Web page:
Reverse Racebending in Historical Drama and Beyond

If you’ve watched historical dramas, especially those of the clipped speech upper-class British style movies and television series like Masterpiece, you will notice a general lack of people of color. The frequent pushback is that these works are only “being historically accurate.” Oh really? White actors (or those actors who are “read as white”) are able to portray important historical figures from any point in time, but actors of color will not be selected to portray those roles.

The newest film adaptation of Wuthering Heights has Heathcliff portrayed by a Black U.K. actor. This is not accurate to (my view) of the book.* However, I am so glad that this rare bold step was taken. Why? At minimum, Wuthering Heights is the story of two people in love kept apart by difference and (class) prejudice, so why not retell it in a way that makes sense for modern audiences.

Interestingly, Doctor Who took an important step in reinterpreting who could portray characters who are usually portrayed by White actors by having Liz X, the fictional future Queen of the United Kingdom (and thereby a descendent of the present Queen) portrayed by an U.K. Black actor.

And the inclusion of actors of color within a historically accurate context isn’t difficult to do, but it does require thoughfulness — and perhaps a change in focus. In the newer version of Upstairs, Downstairs, one of the main characters is Amanjit Singh, who has just as much backstory and plot focus as other characters. And on the less well-known U.K. show Land Girls, a main focus of the first episode is focused is the treatment of African-American soldiers in the U.K. due to the imposition of segregation by the U.S. military.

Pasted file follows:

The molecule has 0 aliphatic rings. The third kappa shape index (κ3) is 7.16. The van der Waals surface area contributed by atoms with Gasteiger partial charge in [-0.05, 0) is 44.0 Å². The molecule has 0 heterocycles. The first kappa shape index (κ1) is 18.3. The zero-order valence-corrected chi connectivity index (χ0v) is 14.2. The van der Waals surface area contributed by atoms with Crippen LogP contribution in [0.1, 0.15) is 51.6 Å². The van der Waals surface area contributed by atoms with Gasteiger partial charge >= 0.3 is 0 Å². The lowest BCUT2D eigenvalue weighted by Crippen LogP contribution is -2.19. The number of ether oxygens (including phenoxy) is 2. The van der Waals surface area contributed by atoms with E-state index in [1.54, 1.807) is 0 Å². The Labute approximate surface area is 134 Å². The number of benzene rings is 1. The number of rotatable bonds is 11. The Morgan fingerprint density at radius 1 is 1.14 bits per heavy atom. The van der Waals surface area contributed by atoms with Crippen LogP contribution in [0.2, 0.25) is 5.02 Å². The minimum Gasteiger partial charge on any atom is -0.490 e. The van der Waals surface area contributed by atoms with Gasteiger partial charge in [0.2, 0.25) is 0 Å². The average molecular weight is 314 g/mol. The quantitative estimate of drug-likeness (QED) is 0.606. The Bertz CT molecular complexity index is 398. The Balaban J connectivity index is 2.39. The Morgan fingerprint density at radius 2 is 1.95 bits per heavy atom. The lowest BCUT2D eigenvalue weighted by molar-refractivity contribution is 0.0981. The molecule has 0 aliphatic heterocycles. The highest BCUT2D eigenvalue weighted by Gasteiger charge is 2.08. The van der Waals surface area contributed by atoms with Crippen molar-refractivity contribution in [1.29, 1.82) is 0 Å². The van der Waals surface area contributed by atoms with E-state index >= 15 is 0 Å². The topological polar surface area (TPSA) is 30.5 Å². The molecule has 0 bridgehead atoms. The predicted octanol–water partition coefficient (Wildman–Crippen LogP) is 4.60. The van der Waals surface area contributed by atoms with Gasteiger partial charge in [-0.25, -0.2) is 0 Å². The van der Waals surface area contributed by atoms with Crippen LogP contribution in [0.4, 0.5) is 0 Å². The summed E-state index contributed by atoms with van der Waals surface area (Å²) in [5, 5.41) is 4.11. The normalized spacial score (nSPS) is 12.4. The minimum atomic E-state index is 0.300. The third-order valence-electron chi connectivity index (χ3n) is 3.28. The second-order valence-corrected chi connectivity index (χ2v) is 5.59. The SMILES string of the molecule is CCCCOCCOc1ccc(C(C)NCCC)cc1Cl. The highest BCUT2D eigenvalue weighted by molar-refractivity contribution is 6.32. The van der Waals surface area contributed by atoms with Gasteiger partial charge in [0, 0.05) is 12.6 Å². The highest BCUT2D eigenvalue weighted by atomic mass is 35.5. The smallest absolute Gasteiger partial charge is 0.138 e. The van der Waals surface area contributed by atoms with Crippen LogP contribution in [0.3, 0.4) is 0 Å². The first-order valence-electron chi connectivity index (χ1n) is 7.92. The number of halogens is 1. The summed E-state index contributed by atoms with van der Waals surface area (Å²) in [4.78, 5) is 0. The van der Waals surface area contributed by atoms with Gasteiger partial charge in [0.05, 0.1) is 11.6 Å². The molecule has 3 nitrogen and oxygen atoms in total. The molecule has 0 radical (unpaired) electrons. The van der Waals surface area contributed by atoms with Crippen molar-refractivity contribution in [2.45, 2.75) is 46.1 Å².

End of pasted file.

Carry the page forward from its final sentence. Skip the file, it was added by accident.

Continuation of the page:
And Downton Abbey — the obsession of many Americans — has diversity coming its way in future seasons, after series creator Julian Fellowes said he wants to add Black and Asian characters. Considering she doesn’t even know what a weekend is, the chicken lady is not likely going to be pleased with inclusiveness.

And while there has been controversy about Lucy Liu as Watson in Elementary, the controversy among the fandom has been focused more on her womaness than her Asian-Americaness (or the combination). But generations before have survived varied re-interpretations of Sherlock Holmes, including the other modern reinterpretation that gives the very strong implication that Watson and Sherlock are a romantic couple.

I hope that there will continue to be more diversity in historical dramas. And just as one sign of progress, it would be nice if the next Black woman (or woman of color) who wins an Oscar in a historical drama isn’t portraying a maid.

*There is a very strong implication in the book that Heathcliff and Cathy are siblings. Hence the heightened level of distaste from others regarding their OTP.
**Not sure about what is racebending? Read this!

Comments (5)

I’d like to point to the 1993 version of “Much Ado About Nothing” in which Denzel Washington plays the brother of Keanu Reeves.

I think it’s also interesting how in some of the UK shows they reference going to India or Africa a lot, but you rarely see any representative from those areas.

What’s strange is that because of a black character I started watching Doctor Who. That character was in another British mini-series. She was the only black character there, Tattycoram.

Agyeman is awesome! I’m an old school Dr, Who fan and she is up there in the ranks of Best Companion Ever!

Thanks for your comments! And I agree that Martha is one of the best Doctor Who companions. And thanks for pointing out that Freema Agyeman was in Little Dorrit. This 2008 Guardian article gives more support for the idea of more inclusively diverse casting in British historical dramas:

[…] TLF, we frequently write about the importance of the inclusion of actors of color in more roles, including fantasy, sci-fi, and historical drama. But there still is a great deal of […]

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